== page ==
By: Henry J. Fromage (Two Beers) –
I’m going to let you in on a little secret. Finding Nemo, “the perfect Pixar film” just don’t impress me much.
“Who?”- actual, legal adults. How’d I get so olddddddd?
I submit that the family themes are poignant, the animation was unimpeachable, and there’s a little bit of humor for everyone to enjoy. However, all of them felt a part of a winning, but still formulaic, formula.
Well, here we are again with Finding Dory, as now it’s time to cross the oceans to find Dory’s parents, who our sufferer of “short-term remembry loss” just now is having memories triggered of. When they get to the California seacoast, they find Dory is actually from an aquarium/ocean conservatory, and they’re going to need the help of a new (and old) crew of friends to get inside and find them.
Hey, guess what? In Finding Dory, the family themes are poignant, the animation was unimpeachable, and there’s a little bit of humor for everyone to enjoy. The heart does work just as it was designed to, and the Disney-brand dark themes do add a bit of dramatic weight, as they have for decades. Humor-wise, anybody who can’t get on board with Becky the Loon or Gerald the Seal hasn’t any traces of a sense of humor left.
Technically speaking, Pixar has been fixated on creating photorealistic backgrounds for the last couple of years, culminating in the incredibly detailed backgrounds of The Good Dinosaur last year and the shoo-in Best Animated Film nominee Sand Piper which is playing before Finding Dory. This film is no slouch in that department, either, with in particular a masterful use of light and the seemingly million different ways it can refract through water. Andrew Stanton reestablishes his bona fides, not that they needed it, with very cinematic “camera movements”. This plays like a live-action film in many ways, and is stronger for it.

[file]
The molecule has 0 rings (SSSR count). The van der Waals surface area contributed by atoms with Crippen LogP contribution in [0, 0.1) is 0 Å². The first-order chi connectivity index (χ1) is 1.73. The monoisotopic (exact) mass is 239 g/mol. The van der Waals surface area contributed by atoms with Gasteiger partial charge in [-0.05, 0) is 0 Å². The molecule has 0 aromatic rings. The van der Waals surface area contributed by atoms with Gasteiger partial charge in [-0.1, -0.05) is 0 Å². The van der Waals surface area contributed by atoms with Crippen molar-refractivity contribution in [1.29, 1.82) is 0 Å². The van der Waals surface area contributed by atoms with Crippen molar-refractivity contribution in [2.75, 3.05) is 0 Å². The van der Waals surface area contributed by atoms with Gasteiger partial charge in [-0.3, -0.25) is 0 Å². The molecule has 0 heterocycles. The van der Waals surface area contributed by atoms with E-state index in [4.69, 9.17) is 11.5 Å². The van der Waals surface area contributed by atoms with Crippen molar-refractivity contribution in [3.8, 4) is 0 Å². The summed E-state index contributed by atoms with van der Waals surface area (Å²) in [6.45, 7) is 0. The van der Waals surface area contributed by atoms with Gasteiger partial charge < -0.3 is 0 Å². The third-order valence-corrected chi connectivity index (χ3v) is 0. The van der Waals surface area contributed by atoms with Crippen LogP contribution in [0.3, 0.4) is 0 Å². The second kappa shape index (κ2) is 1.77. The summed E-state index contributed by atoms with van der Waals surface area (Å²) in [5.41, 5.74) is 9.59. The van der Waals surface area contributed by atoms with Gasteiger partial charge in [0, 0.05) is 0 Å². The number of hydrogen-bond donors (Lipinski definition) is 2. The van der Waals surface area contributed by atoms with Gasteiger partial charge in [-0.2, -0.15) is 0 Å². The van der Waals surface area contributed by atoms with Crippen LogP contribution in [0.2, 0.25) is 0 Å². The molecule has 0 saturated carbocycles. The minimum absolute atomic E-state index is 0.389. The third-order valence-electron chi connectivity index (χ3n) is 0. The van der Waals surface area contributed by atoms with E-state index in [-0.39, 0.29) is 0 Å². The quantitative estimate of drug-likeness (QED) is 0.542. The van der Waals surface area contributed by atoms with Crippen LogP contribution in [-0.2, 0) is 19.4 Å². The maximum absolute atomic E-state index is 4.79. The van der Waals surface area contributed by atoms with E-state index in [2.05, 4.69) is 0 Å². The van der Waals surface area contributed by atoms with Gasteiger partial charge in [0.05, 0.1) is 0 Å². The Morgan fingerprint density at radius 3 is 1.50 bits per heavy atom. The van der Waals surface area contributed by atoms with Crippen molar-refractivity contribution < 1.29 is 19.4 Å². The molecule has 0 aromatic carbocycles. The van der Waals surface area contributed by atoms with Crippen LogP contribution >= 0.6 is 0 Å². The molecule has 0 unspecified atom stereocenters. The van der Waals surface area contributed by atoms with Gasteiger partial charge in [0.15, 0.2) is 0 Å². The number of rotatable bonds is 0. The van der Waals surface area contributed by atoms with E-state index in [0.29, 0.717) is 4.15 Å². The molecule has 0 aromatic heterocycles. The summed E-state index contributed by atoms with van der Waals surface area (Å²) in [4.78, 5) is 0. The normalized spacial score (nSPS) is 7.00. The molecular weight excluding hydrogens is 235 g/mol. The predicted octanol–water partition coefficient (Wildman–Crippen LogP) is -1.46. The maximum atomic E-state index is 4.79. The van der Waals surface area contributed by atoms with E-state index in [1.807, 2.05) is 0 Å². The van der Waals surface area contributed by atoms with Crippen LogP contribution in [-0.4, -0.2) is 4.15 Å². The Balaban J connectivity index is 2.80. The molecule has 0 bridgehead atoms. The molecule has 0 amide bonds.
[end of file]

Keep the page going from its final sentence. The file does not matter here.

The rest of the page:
As far as the cast goes, Ellen Degeneres and her child-self doppelganger both are fully adorable and not a little heartbreaking at times. There’s plenty of other good voice acting as well, of course, from the always reliable Albert Brooks to show-stealer Ed O’Neil, once more nailing a gruff character with a heart of gold, to, of all things, two sea lions played by a couple of cockney fellows who last teamed up sporting Baltimore accents.
Even Pixar loves The Wire.
The new Disney paradigm seems to be taking the DNA of something that worked well enough for millions to love, and re-engineering a new creature similar enough in form and function to please them in almost exactly the same way. Don’t get me wrong, I like as much as anyone to revisit the things I love, but as a critic, it’s hard to fully respect an effort that is so consciously focused on minimizing risk that it doesn’t try anything new.
What is really new, though, doesn’t work terribly well. The climax in particular goes to Rube Goldbergian lengths to wedge in a crash-bang high-speed car chase of all things. An octopus driving? Sure, I’ll buy it. But how do either the octopus or Dory have any idea what ‘driving’ even is? Did you really need a successful action scene on your resume that bad, Stanton?
Finding Dory remixes the charms of Finding Nemo, but well enough that you won’t care. Predictably, the whole family will love it.
Finding Dory (2016) Drinking Game
Take a Drink: anytime Dory forgets something
Really, that should be it, but…
Take a Drink: every time missing somebody is referenced
Take a Drink: for each new kind of fish you see (speaking roles only)
Take a Two Drinks: if you take a drink for the above and it’s not actually a fish
Do a Shot: for Gerald. He’s just the best.